Release Date: Nov 20, 2015
Record label: Mute
There’s a scene in Fight Club (Yes, I’m starting off with an “edgy” Fincher reference) in which Tyler Durden directly address the camera, spouting off the anti-consumerist ramblings of an anarchist with Marxist values at heart. The frame warbles in and out of motion, emulating the sputter of 35mm film that has come loose from its sprockets. And at that moment, the watcher becomes all too aware of the analog medium and its exploiter; its prowess may lie in the artistic communication of the implicit, but the medium itself can be mutilated, toyed with, or distorted to provide a more direct means of disclosure.
Head here to submit your own review of this album. Speaking of her time spent collaborating with Alejandro Ghersi (Arca) on her most recent album, Björk said "He knew my songs better than me... He was like a library of my music." That Arca has this kind of encyclopaedic musical capability will not surprise anyone who has heard his own music, wherein he slams together genres, palettes and instruments into something unique.
Patricia MacCormack, a researcher publishing in areas of transgressive media, posthumanism, feminism, horror, and body modification, speaks on “de-signified corporeally massacred bodies…[a] sealed, facialised, and genitalled body which is complicit with the massacre that capitalist and Oedipal systems perform on the body…” Specifically, she spoke on this in relation to Necrophilia, forming a dense argument for the multiplicity of body and its often painful molecular disorganization by signification and forced relationality. Questions of perversion and subjectlessness are discussed at length, as dehumanization becomes coordinated with the “massacre [that] signification perpetrates upon flesh and desire. ” Her thought formulates a necessarily extreme view on how the body unfurls in light of the emergencies it undergoes through identification.
If the ability to switch from producing Kanye West to producing FKA Twigs to producing Dean Blunt to producing Björk can teach us anything about Alejandro Ghersi, it’s that the Venezuelan is capable of siting himself in several different places and occupying several divergent points of view at once. His first EPs in 2012 stand as precocious evidence of such a talent, their shotgun marriages of wonky electronic and industrialized hip-hop revealing a preternatural ability to fuse knee-jerk beats and liquid flourishes into a melting pot of unlikely sentiments, feelings, beliefs and identities. This shape-shifting capacity was only heightened in his 2014 debut, Xen.
Though his music sometimes exhibits the romantic sweep of chamber music and can be marked with skittering beats, Venezuela-born producer Alejandro Ghersi’s work as Arca is defined above all by its fluidity and flexibility. You can hear conventional musicality inside of his tracks—melodies, chord changes—but rather than being fixed on paper, they are always in flux. Individual notes twitch and vibrate, refusing to stay with a single pitch; rapidly shifting clusters hint at proper chords without ever quite committing to them; tempos speed up and slow down according to whims rather than the grid of a timeline.
Arca's Alejandro Ghersi remained as prolific as he was before projects like his highly acclaimed debut album Xen and his production work on Björk's Vulnicura raised his profile. Just a few months after Xen's release, Ghersi issued Sheep, a mixtape of music he composed for a Hood by Air fashion show. As an artist with a distinctive look and sound, Arca's connection to the fashion world made sense, but Sheep wasn't standard runway fare: with tracks that sampled the bleating of sheep and choral music (as well as the work of Björk, Robert Wyatt, and Lana Del Ray), it teetered between stylish and subversive, disturbing and poignant.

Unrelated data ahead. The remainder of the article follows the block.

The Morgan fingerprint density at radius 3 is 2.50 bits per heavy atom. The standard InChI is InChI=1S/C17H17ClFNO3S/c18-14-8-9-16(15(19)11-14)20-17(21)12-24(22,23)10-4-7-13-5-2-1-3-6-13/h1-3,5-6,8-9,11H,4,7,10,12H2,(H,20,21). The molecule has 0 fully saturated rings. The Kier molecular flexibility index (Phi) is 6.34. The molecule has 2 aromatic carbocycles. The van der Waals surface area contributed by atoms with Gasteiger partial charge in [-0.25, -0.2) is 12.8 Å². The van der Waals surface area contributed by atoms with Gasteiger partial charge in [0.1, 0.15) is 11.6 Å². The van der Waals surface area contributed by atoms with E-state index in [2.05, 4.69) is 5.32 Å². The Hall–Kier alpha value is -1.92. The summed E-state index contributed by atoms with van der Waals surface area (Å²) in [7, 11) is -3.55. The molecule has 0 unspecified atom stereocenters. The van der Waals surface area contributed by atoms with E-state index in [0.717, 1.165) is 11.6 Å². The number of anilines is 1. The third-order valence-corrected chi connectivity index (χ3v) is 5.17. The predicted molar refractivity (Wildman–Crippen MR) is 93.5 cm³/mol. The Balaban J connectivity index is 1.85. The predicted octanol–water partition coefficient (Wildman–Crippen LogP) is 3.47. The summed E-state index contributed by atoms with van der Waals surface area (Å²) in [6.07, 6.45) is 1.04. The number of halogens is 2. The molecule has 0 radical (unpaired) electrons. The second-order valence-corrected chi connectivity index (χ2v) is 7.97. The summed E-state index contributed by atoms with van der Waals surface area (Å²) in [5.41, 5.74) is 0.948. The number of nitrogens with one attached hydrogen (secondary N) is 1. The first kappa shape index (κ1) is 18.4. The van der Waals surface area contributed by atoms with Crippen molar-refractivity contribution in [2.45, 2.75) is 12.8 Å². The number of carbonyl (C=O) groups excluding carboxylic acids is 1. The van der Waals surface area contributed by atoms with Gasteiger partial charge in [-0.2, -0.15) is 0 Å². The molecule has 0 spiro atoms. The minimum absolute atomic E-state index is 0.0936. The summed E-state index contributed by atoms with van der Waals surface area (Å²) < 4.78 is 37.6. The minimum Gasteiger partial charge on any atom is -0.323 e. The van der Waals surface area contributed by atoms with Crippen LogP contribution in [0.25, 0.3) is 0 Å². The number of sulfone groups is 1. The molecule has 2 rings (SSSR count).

Even before the release of his debut album ‘Xen’ last year, Arca (aka Alejandro Ghersi) had already been recruited by FKA Twigs, Kanye West and Björk, becoming the main creative foil on the latter’s ‘Vulnicura’. How does a 25-year-old Venezualan producer with no real track record become rapidly embroiled with three of the world’s pre-eminent musical visionaries?On the one hand, it’s a story of how the internet has democratised music, of how any bedroom beatmaker with the right sound can suddenly find themselves summoned to the top table. But there’s clearly more to Arca than your average Ableton whizkid.
Over the past couple of years Alejandro Ghersi’s production talents have been harnessed by Kanye, Björk and FKA twigs, whose buckling R&B sound he helped to craft. On Mutant, however – the Caracas-born Londoner’s second solo record in just over a year – his sonic experiments roam free. Increasingly unaccountable to any kind of rhythmic framework (Arca’s early output centred around corrupted hip-hop beats), this is music that appears completely cacophonous if you let your concentration slip even for a second.
At the peak of every Arca live show, the Venezuelan producer born Alejandro Ghersi interrupts his otherwise mute meditations with a scream: “It’s too much for me to take.” That line comes from “Brokeup,” a standout from Stretch 2, one of the producer’s early collections of chattering instrumentals and otherwise mostly-unintelligible vocals. And though he’s since found himself contributing to recent masterworks by Kanye West and Björk, the ideological and aesthetic framework that spawned those strange efforts still drives his music today. That line, he told Rolling Stone, is about receiving anal sex.